Open Briefing has produced a series of monthly intelligence briefings on remote warfare since April 2014. Periodically, we undertake a more in-depth assessment of the trends in remote warfare. This current report sets out the findings of the third such assessment. A key theme of this assessment is the adoption of remote warfare by state and non-state actors beyond the United States and its Western allies.
Monthly briefing from the Open Briefing intelligence unit on developments in remote-control warfare. This month: NATO designates cyberspace as an operational domain and includes cyber attacks in Article 5; newly-released official estimates of casualties from US drone strikes step in right direction but too limited; Iraqi special forces play critical role retaking Fallujah from Islamic State; and more.
Monthly briefing from the Open Briefing intelligence unit on developments in remote-control warfare. This month: shadowy Russian private military company fighting alongside Spetsnaz special forces in Syria; US officials explore scenarios for Islamic State ‘dirty bomb’ attacks using drones; studies find mass surveillance having negative impact on democracy and informed debate; and more.
Monthly briefing from the Open Briefing intelligence unit on developments in remote-control warfare. This month: mercenaries are increasingly being used in Yemen conflict; the covert activities of French and Italian special forces in Libya are revealed; the US Department of Defence is developing its robotics and autonomous systems strategy; and more.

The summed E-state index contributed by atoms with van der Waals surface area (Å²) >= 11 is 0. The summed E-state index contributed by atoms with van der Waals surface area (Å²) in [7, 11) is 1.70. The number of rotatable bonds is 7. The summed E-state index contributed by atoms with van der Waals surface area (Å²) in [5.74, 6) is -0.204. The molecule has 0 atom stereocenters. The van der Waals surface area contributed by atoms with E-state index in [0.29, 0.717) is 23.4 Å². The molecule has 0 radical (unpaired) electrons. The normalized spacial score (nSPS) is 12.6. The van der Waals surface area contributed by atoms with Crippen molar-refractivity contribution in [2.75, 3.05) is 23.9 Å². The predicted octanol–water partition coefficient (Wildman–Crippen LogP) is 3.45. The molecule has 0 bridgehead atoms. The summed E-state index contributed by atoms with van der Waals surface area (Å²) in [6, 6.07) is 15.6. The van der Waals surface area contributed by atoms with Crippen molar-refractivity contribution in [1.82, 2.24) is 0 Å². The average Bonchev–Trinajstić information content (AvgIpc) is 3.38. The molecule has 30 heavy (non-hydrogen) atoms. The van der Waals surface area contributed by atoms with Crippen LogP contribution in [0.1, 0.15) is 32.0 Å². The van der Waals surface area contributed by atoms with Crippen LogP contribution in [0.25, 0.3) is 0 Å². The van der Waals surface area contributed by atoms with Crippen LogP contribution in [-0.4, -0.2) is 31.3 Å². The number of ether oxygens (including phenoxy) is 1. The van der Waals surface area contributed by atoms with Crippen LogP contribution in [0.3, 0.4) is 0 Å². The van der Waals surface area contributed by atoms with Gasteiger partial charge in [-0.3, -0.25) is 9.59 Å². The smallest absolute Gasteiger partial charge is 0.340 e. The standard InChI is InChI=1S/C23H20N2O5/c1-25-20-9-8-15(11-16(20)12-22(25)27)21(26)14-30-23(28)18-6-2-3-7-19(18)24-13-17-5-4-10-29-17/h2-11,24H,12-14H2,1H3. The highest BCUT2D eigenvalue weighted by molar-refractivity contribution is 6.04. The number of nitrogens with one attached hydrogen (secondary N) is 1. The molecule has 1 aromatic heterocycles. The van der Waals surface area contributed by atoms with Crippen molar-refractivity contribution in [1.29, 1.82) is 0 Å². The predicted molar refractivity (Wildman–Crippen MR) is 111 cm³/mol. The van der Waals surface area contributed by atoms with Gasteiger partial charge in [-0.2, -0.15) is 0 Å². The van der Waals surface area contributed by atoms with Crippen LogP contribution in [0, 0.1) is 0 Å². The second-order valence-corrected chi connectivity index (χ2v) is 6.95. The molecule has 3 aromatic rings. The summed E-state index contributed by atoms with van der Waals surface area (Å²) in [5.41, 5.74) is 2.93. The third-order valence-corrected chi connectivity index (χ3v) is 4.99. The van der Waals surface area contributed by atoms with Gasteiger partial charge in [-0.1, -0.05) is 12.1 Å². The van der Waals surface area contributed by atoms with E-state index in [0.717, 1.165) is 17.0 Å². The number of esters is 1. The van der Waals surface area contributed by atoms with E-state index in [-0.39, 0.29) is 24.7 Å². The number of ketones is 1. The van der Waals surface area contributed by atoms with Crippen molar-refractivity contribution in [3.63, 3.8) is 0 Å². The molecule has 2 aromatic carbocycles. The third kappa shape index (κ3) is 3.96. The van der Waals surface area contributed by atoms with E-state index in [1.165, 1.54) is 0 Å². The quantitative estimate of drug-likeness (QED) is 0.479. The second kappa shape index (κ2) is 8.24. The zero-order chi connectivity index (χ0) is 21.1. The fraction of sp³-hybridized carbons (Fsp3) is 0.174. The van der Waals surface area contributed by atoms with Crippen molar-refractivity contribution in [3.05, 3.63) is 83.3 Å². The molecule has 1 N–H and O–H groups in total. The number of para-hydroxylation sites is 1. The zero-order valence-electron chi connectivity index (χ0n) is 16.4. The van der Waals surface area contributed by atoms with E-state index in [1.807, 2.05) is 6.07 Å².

Islamic State has used aerial drones for reconnaissance and battlefield intelligence in Iraq and Syria and has attempted to use aerial and ground drones with explosive payloads to attack Kurdish troops. Should we therefore be concerned about the possibility of Islamic State or another terrorist group using drones to attack Western cities? If so, what should we do to address the threat?
Monthly briefing from the Open Briefing intelligence unit on developments in remote-control warfare. This month: The dangers of fully-autonomous weapons discussed at World Economic Forum for first time; UK government’s draft surveillance legislation threatened by European Court of Human Rights ruling and parliamentary committee criticism; UAE and Saudi Arabia pledge special forces to confront Islamic State and support Syrian armed opposition; and more.
This briefing is provided as a supplement to the Open Briefing/Remote Control Project report Hostile drones: The hostile use of drones by non-state actors against civilian targets. Our findings are based on a risk assessment involving 270 individual likelihood/impact judgements taking into account the type of threat group, the type of unmanned vehicle, the theatre, the nature of the threat and the target.
In this groundbreaking report for the Remote Control project, Open Briefing has analysed over 200 commercially-available drones and assessed known drone use by non-state groups, including terrorist organisations, insurgent groups, organised crime groups, corporations and activists. The report sets out a series of recommendations to mitigate the threat from the hostile use of drones, including specific regulatory, passive and active countermeasures.